In addition to using grape leaves for stuffing or wrapping meat on the grill, grape leaves can be used in other fermented food recipes to keep fermented vegetables crisp. Adding a couple of fermented grape leaves to the top of your fermented pickles, carrots, or green beans will make your finished vegetables crisper than without. When my husband makes his favorite old fashioned mustard pickles recipe, he adds one of our fermented grape leaves to each jar to help keep the finished pickles crisp.
Fermented grape leaves can be used to make a traditional appetizer called dolmas. These are grape leaves stuffed with a variety of vegetables, rice and sometimes meat. I prefer to create my own recipes as I go, using whatever I have available from the garden including onions, mushrooms that we’ve foraged, good basmati rice and zucchini. Here’s my favorite stuffed grape leaves recipe.
- 1 sweet yellow onion, minced
- 1 ½ cups cooked basmati rice
- 2 tablespoons tomato paste
- 2 tablespoons dried currants
- 2 tablespoons slivered almonds (or pine nuts)
- 1 tablespoon each ground cinnamon, dried mint, and dried dill
- 1 teaspoon each ground allspice and ground cumin
Heat two tablespoons of oil over medium heat, and add onion. Cook until onion is soft. Add basmati rice and add enough water to cover rice. Cover saucepan or skillet and cook until rice is about half-cooked (about 10 minutes).
Remove from heat and stir in tomato paste, currants, almonds and all the spices. Mix well, and let the mixture cool enough so that it is easy to handle.
Take a small plate and place it upside down in the bottom of a saucepan.
Rinse each grape leaf as you use it. Unroll it and fill with about one tablespoon of rice mixture. Fold in the sides of the leaf and then roll tightly around the filling. Place in the pot.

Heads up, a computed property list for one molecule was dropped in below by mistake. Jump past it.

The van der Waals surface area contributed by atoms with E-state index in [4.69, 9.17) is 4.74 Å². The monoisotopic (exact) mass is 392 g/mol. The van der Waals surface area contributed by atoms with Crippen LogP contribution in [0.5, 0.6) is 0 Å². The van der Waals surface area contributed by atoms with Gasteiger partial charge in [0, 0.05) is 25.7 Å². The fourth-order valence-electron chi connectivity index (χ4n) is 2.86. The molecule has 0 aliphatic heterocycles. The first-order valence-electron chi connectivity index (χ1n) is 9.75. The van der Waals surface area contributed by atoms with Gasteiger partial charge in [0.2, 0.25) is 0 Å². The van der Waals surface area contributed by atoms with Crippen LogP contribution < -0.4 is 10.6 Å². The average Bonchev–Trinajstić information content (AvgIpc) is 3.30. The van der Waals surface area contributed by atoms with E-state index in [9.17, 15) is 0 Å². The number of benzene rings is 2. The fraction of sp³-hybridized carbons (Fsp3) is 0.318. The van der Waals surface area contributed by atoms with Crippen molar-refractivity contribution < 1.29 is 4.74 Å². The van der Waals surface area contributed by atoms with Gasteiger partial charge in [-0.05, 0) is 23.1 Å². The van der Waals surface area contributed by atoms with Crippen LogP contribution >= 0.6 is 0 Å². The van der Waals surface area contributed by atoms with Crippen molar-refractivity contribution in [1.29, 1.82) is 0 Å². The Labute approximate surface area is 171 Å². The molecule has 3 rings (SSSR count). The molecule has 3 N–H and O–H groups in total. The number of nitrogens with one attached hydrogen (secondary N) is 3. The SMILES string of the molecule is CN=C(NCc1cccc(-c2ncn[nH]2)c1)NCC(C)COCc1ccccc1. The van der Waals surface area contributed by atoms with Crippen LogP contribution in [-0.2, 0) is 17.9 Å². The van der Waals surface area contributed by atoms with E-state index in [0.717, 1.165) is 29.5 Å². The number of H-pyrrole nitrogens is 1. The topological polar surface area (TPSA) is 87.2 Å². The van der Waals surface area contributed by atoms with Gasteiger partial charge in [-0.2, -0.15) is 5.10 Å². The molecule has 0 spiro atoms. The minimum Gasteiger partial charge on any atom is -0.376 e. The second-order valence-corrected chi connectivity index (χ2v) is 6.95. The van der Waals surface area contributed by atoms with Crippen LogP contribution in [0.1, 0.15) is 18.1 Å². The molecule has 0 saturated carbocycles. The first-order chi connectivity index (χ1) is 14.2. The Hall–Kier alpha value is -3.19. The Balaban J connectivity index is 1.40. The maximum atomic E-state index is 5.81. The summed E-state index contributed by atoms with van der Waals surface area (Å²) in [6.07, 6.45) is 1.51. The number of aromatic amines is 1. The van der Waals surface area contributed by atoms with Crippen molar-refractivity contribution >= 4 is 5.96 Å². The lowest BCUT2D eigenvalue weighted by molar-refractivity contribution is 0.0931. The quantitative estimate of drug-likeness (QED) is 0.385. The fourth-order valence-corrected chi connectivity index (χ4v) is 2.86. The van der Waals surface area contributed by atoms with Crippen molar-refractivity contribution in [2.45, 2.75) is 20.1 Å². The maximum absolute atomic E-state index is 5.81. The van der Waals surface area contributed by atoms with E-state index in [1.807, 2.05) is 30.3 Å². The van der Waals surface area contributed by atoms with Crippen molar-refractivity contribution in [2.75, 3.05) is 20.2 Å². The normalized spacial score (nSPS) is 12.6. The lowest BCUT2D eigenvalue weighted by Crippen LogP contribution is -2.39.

To steam the stuffed grape leaves, add enough water in the pot to reach just the first layer of grape leaves. Cover the pot and simmer on low for 30 to 45 minutes or until the rice is soft and cooked. (You may need to add more water to the pot.)
Grape Leaves Recipe: Grape Leaf Pesto
You can make pesto with your fermented grape leaves, too. Just replace the basil with finely chopped grape leaves and adjust the amount of oil and garlic to suit your own taste.
Grape Leaves Recipe: Using Grape Leaves for Grilling
When grilling chicken, fish or lamb, you can wrap small pieces of meat in a pickled grape leaf before cooking. Wrapping meat in grape leaves imparts a tart taste to the meat and keeps it from drying out too quickly. You can use this technique when you’re grilling, broiling or baking. The cooked grape leaves are edible, too!
Have you experimented with fermenting or cooking with grape leaves? What kind of grape leaves do you prefer to use – wild or cultured? Leave a comment below and share your favorite grape leaves recipe with us!
One thought on “Stuffed Grape Leaves Recipe Using Fermented Grape Leaves”
This looks so cool! I also read somewhere that fermentation reduces Oxalates in leafy greens.
Are there any other greens you’ve tries this method on, or speculate would work based om their texture etc? I’m doing a primal diet and trying to avoid any processing aside from fermentation and cooking (so tortillas and other wraps are out) and leaf wraps are so good!
I should just go plant a few grapevines, but that’s not going to give me spare leaves for a couple of years lol